In the well-characterized transgenic mouse model of breast cancer, MMTV-PyMT mice, where tumors arise rapidly due to the expression of the polyoma virus middle-T antigen in mammary epithelium driven by the mammary tumor virus promoter (MMTV LTR), one sees a prototypical progression from the benign stages of hyperplasia and adenoma/mammary intraepithelial neoplasia to the malignant stages of early and late carcinoma (9). Notably, a marked increase of macrophage infiltration occurs in primary tumors at the nonmalignant adenoma stage, preceding the transition to malignancy associated with the angiogenic switch. By genetically deleting the colony stimulating factor-1 (CSF-1), a critical macrophage growth factor, we showed that inhibition of macrophage maturation and infiltration into tumors dramatically delayed the angiogenic switch as well as malignant progression in this model (8). Transgenic techniques to induce macrophage infiltration into wild-type tumors that were still at the early stages of premalignancy, characterized by the presence of a sparse vasculature, resulted in a dramatic enhancement of angiogenesis and the formation of a complex vascular structure. Notably, this event accelerated malignant progression, strongly supporting the hypothesis that macrophages regulate tumor progression by establishing conditions that allow tumor angiogenesis to proceed aggressively (8).
The Angiogenic Switch Is Required for Malignant Transition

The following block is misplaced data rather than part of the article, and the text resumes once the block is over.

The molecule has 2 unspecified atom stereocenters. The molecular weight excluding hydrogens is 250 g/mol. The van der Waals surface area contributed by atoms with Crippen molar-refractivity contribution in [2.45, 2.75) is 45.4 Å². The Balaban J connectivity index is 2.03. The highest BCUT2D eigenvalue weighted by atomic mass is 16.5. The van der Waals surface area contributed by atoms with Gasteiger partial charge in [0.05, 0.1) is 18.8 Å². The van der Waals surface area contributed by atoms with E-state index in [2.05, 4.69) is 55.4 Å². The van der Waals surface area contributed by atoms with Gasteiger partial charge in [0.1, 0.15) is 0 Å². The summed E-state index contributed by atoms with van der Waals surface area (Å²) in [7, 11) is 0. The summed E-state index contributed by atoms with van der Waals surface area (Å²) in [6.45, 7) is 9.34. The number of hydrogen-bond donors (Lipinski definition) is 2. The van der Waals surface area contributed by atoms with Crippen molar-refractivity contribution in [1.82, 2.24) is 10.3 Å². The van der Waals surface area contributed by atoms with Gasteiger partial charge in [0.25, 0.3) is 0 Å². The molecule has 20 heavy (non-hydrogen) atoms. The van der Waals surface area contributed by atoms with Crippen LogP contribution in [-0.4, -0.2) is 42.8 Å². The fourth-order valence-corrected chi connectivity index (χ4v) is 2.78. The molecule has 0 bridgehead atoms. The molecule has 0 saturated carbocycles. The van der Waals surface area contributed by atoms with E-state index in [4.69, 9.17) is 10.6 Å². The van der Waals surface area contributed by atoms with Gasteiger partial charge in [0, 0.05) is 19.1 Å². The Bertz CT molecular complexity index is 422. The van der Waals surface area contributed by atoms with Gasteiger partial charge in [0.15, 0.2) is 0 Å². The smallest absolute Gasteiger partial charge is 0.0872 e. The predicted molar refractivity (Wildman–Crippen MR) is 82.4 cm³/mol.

In the MMTV-PyMT model, tumors progress through different, readily identifiable stages, and coupling this process to quantitative measures of vascularization in the whole tumor allowed a new definition of the basis for the angiogenic switch. We observed that, unlike previous reports suggesting that premalignant lesions were “avascular,” tumors before the malignant transition had developed a discernable vasculature. However, at this stage, its density and morphology were largely similar to those found in the surrounding normal tissues. We also observed that when the high-density vessel network developed, it was restricted to the area of the tumor displaying a malignant morphology. This feature was often seen in the center of the lesion. This observation also differed from previous studies of transplantable tumors, where the angiogenic switch occurs through the formation of new capillaries that converge toward the tumor (6). These findings highlight an important difference between transplanted tumors and autochthonous transgene-induced tumors: only the latter spontaneously develop and progress within a normal tissue environment. The phenotype observed in these studies would be expected to be closer to that found in human cancers, based on the spontaneous autochthonous nature of the tumors formed in the MMTV-PyMT model.
These findings showed that malignant conversion and the angiogenic switch are closely associated events initiated within the tumor. In experiments wherein we prematurely induced the angiogenic switch in premalignant tumors, the acceleration in malignant conversion that occurred argued that the angiogenic switch is essential and causal for malignant conversion. Indeed, in the relative absence of macrophages, tumors can grow very large; however, if macrophages are not recruited, the angiogenic switch does not occur and these tumors do not progress to malignancy.